Some additional notes on authorial voice and point of view:
In her bookSteering the Craft, Ursula Le Guin says:
Voice is a word critics often use when discussing narrative. It’s always metaphorical, since what’s written is voiceless until read aloud. Often ‘voice’ is a kind of shorthand for authenticity. … I’m using it pragmatically to mean ‘the voice or voices that tell the story’, the narrating voice.
Further along, Le Guin divides the omniscient viewpoint into two:
- Involved Author POV (an opinionated narrator)
- Detached Author POV (the “fly on the wall”)
I’m starting to tease out the distinctions that underly my questions about point of view. There are differences between third-person limited and third-person omniscient. And even within the latter, an author has options.
Omniscient as a Strategic Narrator
Editor Ellen Brock has useful information on this topic. She reminds me that:
The omniscient narrator is a storyteller who chooses when to reveal emotions and thoughts of characters as it is important and relevant. There is a strategy there. A strategy to build suspense, to engage the reader, and to focus the story. It does not delve into the thoughts and emotions of characters on a whim.
Variations on Third Person POV
In an attempt to better understand my options, I pulled a bunch of third-person narratives off my shelf. Here’s a grab bag of third-person perspectives.
Sycamore row by John Grisham:
They found Seth Hubbard in the general area where he promised to be, though not exactly in the condition expected. He was at the end of a rope, six feet off the ground and twisting slightly in the wind.
Marshall Prather rolled his eyes at Jake, as if to say, “She’s nuts.” But he wisely said nothing. Instead, he finished off his pancakes and had to leave.
POV: Third-person omnicient (Involved)
Narrator tone: Matter-of-fact yet folksy.
Grisham is a “pull up a chair and I’ll tell you a story” kind of guy.
Enders game by Orson Scott Card:
Even as Ender learned how much he did not know, he also saw things he could improve upon. The well-rehearsed formations were a mistake. … Ender studied Bonzo’s formations like an enemy commander would, noting ways to disrupt the formation. During free play that night, Ender asked Petra to practice with him.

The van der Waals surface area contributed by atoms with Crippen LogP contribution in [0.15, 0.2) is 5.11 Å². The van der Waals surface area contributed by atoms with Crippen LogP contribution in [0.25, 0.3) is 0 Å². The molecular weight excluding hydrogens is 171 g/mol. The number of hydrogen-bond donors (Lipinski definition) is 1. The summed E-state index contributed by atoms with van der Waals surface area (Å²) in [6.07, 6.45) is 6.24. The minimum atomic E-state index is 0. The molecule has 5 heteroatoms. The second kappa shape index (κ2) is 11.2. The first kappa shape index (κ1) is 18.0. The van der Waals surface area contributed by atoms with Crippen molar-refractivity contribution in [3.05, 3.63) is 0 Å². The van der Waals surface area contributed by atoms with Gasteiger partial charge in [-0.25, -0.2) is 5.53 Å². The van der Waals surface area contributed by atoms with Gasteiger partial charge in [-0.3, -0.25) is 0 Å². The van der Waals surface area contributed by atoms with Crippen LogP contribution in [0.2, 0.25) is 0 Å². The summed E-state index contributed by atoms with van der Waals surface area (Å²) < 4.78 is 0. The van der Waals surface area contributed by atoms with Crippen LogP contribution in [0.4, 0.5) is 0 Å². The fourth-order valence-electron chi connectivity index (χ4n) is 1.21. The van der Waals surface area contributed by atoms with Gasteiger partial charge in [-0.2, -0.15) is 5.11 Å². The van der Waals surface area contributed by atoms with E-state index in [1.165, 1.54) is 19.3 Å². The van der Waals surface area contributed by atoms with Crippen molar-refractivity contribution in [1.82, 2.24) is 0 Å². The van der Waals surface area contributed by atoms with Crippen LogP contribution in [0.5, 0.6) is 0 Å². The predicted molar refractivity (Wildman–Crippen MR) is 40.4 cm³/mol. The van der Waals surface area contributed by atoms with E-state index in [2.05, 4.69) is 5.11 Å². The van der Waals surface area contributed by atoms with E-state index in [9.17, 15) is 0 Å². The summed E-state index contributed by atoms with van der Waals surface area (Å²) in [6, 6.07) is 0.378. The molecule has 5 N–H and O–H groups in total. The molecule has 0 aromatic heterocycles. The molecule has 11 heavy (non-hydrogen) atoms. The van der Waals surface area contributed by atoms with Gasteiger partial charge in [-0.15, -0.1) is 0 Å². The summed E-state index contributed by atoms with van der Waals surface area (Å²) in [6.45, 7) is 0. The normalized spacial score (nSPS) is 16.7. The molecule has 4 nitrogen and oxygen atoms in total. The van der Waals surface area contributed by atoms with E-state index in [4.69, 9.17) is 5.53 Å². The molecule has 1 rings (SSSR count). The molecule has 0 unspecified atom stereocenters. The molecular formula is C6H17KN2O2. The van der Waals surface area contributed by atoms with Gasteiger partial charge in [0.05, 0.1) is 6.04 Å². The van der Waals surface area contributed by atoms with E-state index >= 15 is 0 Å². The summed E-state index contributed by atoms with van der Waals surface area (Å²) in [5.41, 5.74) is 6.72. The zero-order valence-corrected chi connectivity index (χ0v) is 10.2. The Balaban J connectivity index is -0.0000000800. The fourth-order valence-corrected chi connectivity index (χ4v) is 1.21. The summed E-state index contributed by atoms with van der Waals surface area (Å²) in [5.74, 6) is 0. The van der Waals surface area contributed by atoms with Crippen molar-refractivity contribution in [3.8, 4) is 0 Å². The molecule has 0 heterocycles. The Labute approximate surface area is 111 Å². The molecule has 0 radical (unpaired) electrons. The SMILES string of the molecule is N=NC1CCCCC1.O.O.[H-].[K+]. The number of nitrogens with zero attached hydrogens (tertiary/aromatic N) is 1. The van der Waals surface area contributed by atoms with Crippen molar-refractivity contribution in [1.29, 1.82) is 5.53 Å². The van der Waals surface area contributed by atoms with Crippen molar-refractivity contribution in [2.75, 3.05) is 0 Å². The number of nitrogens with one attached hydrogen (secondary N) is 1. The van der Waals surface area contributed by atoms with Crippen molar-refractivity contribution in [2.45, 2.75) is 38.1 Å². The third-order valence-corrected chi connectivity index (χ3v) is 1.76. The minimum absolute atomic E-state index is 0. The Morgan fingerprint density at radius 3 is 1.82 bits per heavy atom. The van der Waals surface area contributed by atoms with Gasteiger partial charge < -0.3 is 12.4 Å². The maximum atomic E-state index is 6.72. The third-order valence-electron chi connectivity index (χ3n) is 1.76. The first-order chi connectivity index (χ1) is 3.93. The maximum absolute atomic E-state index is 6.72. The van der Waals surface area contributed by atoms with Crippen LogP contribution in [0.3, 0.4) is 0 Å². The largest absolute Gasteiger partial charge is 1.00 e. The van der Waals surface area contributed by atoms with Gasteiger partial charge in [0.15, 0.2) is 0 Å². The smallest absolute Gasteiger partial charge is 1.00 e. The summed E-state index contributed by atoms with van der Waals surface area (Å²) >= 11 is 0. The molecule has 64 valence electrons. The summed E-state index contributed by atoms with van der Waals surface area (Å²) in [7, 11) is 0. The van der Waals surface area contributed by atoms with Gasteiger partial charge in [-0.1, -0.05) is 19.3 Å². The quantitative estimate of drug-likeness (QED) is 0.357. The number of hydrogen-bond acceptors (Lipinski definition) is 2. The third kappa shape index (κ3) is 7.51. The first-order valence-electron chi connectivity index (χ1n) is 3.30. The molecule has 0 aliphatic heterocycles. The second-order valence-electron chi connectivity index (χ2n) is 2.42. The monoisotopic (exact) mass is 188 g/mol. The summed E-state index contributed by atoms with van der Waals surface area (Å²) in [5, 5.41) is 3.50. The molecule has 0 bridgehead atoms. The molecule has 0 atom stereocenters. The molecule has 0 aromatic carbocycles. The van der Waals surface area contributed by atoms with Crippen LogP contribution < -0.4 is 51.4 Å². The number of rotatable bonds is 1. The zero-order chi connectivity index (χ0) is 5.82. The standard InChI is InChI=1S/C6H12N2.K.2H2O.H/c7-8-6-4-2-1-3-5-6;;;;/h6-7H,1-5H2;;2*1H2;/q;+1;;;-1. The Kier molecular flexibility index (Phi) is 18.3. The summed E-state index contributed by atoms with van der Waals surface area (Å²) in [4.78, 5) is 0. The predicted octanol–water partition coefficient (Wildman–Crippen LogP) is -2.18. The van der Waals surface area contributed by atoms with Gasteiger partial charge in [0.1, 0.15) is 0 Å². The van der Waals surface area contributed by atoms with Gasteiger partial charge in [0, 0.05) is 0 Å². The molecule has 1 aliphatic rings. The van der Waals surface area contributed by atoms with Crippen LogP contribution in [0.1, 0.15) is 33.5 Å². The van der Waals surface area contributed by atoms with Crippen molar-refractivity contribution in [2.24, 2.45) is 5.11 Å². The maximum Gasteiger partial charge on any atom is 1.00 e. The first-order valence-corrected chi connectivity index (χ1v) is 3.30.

POV: Third-person omniscient (Detached)
Narrator tone: Missing?
Scott-Card is telling us what happened, but I don’t feel anything of the narrator’s presence here, although it is indeed straight-up narration.
Misery by Stephen King
The storm continued through the next day. The following night the clouds unraveled and blew away. … All the world outside froze solid. Sitting by the bedroom window and looking out at the ice-glittery morning world on that second full day alone, Paul could hear Misery the pig squealing in the barn and one of the cows bellowing.
POV: Third-person omniscient (Involved)
Narrator tone: Richly descriptive
King is a poet. But you might not notice because you’re too busy feeling scared. 😂
Caliban’s War by James S.A. Corey
In a chapter focusing on James Holden:
Just behind the front line of rent-a-cops, with their nonlethal deterrents, stood a small clump of men in dark suits and sensible shoes. They carried shotguns with the air of men who were just waiting for someone to give them permission. That would be corporate security then.
In a chapter focusing on Avasarala:
The yard smelled like cut grass and fresh soil. The gardener - a thin man hardly older than her own son would have been - knelt in the back, pulling weeds by hand.
POV: Third-person limited. (Detached)
Narrator tone: Highly efficient.
Just the facts! But they deliver them well. It’s punchy.
What Style Will I Use?
As a reader, I enjoy all these styles. As a writer, I’m most attracted to King and Grisham’s approach to third person. They write third-person omniscient, and they’re both what Le Guin would call “involved” narrators. But they’re not too involved. They use a light touch to avoid self-insertion, and as a result, the line between narrator and POV character blurs a little.
I’ve been plodding along in third-person limited because that’s what most mysteries use, and I figured I’d start by following standard conventions. But is it time for a change?
I’ll think about it.